the power of “real”

Or, why Shift has necessarily evolved into a “personal blog.”

To write or not to write, that is the question.

Actually, no. That’s not the question. The answer is always, “Write.” There’s no point in asking questions you already know the answer to. (Unless, of course, you’re asking to reaffirm what you already know. In that case, by all means, ask the question . . . )

No, the question is: what to write about?

Soooo many things.

There are the controversial, disheartening topics, of course — the Cosby verdict, the Trump administration, the Waffle House shooting, the Kate Middleton vs. Meghan Markle comparisons . . . Or there is the avoidance of these subjects: the travel posts, the love poems, the movie reviews, the short fiction. There is a place for all of these, certainly, but lately it seems I’ve been trending towards my own life experience.

Why? Maybe because my life experience is the only thing I can claim to be an expert on. And, also, maybe because I’m tired of bullsh*t.

Interestingly, I didn’t start Shift with the term “personal blog” in mind. I started it to share stories from my time abroad. As time has gone on, however, I’ve realized: how can good writing be anything but personal? Everything we do is personal, and to deny the power of our experience is to negate our humanity and potency as people. There is power in vulnerability: vulnerability is the bridge to connection.

That said, vulnerability is also scary as sh*t.

brene-brown-quotesTake, for example, my last post. Do you think it was easy for me to admit that I didn’t receive an offer of funding the first time I applied to school? Hell no! It was embarrassing and made me feel “less than.” But I thought it was worth sharing because, well, what’s the value of a goal if it’s not worth fighting for?

In fact, the more terrified I am after I post something, the better my writing usually is, and the better my post is received. I find this telling. Readers can sense pretense and appreciate authenticity. At least I know I do . . . I also get tired of reading articles about things I should and shouldn’t be doing or concepts that are plain common sense. Give me something real, people. Don’t give me guilt trips.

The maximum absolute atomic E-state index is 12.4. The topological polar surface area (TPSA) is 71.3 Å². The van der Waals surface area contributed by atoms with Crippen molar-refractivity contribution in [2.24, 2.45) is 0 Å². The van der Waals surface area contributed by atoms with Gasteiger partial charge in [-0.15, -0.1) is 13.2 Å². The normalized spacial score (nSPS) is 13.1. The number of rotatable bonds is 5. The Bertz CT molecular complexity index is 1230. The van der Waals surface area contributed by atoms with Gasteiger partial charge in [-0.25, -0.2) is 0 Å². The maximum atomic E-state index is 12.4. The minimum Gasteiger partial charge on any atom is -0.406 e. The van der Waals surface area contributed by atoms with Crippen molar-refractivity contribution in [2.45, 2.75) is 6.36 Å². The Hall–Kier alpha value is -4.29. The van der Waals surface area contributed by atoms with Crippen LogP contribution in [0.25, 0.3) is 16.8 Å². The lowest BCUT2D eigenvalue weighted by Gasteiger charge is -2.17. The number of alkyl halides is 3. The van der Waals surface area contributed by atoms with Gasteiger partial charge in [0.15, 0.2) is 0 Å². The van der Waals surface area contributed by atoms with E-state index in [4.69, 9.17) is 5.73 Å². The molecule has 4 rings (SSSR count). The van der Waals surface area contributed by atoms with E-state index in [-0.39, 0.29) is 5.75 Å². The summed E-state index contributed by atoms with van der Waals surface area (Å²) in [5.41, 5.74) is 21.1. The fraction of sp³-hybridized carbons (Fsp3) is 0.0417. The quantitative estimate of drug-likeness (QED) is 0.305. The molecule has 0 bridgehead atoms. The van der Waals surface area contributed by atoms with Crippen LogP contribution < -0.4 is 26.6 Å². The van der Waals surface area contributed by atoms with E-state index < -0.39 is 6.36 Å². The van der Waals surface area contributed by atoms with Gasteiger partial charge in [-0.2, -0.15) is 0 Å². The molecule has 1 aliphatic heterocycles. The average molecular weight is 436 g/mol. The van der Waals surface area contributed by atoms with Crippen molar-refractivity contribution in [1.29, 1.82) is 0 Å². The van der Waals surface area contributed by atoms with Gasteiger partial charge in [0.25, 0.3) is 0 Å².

Of course, this world is a scary place, and I would never “bare all” on my blog. Oversharing does not equal vulnerability, and there are obvious lines that should not be crossed. But the walls we build and the facades we live behind are toxic to ourselves and our fellow humanity. I have never felt better than, when admitting something I’ve struggled with on my blog, I’ve managed to touch someone else.

It makes me feel less alone.

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Note: In trying to uncover images to accompany this post, I’ve found quite a few quotes from researcher Brené Brown and others that resonate with me. I’m sharing them here for your perusal.

 

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All images courtesy of the world wide web. Featured image by Olivier Tallec from Louis I, King of the Sheep.

 

hush trump, the king is talking

If you scrolled through social media at all today, you likely caught a glimpse of the above image. The artist, Haitian-American Watson Mere, originally developed the image to honor Martin Luther King, Jr.’s birthday in 2017. A week before the event, though, Donald Trump was inaugurated and, “with the atmosphere . . . and everything going on in the news, my spirit led me to add Trump to the image, too,” said *Mere.

The image went viral then and resurfaced again today, for obvious reasons. Martin Luther King, Jr. was a hero, but his birthday weekend is sad for me  sad because we’re still fighting the same fight; sad because his dream still hasn’t been realized. (Also sad because we do, in fact, have such an asinine president. I don’t usually talk politics on my blog, but, well . . . Perhaps I’ll make an exception another time.)

That said, today in Dr. King’s honor I’ve decided to post a few of his most famous and moving quotes. Please take a look at the below slideshow and be inspired.

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*Source: PRI’s The World

dr. suess, you silly goose!

dr__seuss___pencil_portrait_by_mattlawrencestudio-d5dpzerDr. Suess turned 111 earlier this month. Well, he would have if he were still alive. But in elementary schools around the nation, his birthday is still celebrated. March 2nd every year means Dr. Suess stories, silly hats, green eggs and ham, and much more.

I haven’t read Dr. Suess in years, and, to be honest, I don’t remember reading him much in the first place. But this past week Lacy asked me to read with her at school, and the truth is, I was touched. Dr. Suess was a talented man and wrote and illustrated seemingly silly stories that — deep down — served a much greater purpose.

Below are a few of this most famous quotes. Many of them spoke to me. Do any speak to you? Continue reading

why we write

writer….
Tell tell a story.

To tell our stories.

To share our hearts.

To fall apart.

To pull ourselves together.

To communicate.

To inform.

To breathe in.

To exhale.

To forgive.

To forget.

To remember.

To hope.

To kill hope.

To grieve.

To understand.

To apologize.

To express.

To think.

To garble.

To worry.

To cry.

To laugh.

To sigh.

To hurt.

To heal.

To give.

To receive.

To send secret messages.

To laugh.

To learn.

To love.

To fight.

To die.

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We write because we have no other choice.

Because writing consumes us or we consume it.

Because it gives voice to our tears, wind to our wings, air to our everything.

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We write because we are alive.

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Why do you write? Do you?

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“If I don’t write to empty my mind, I go mad.”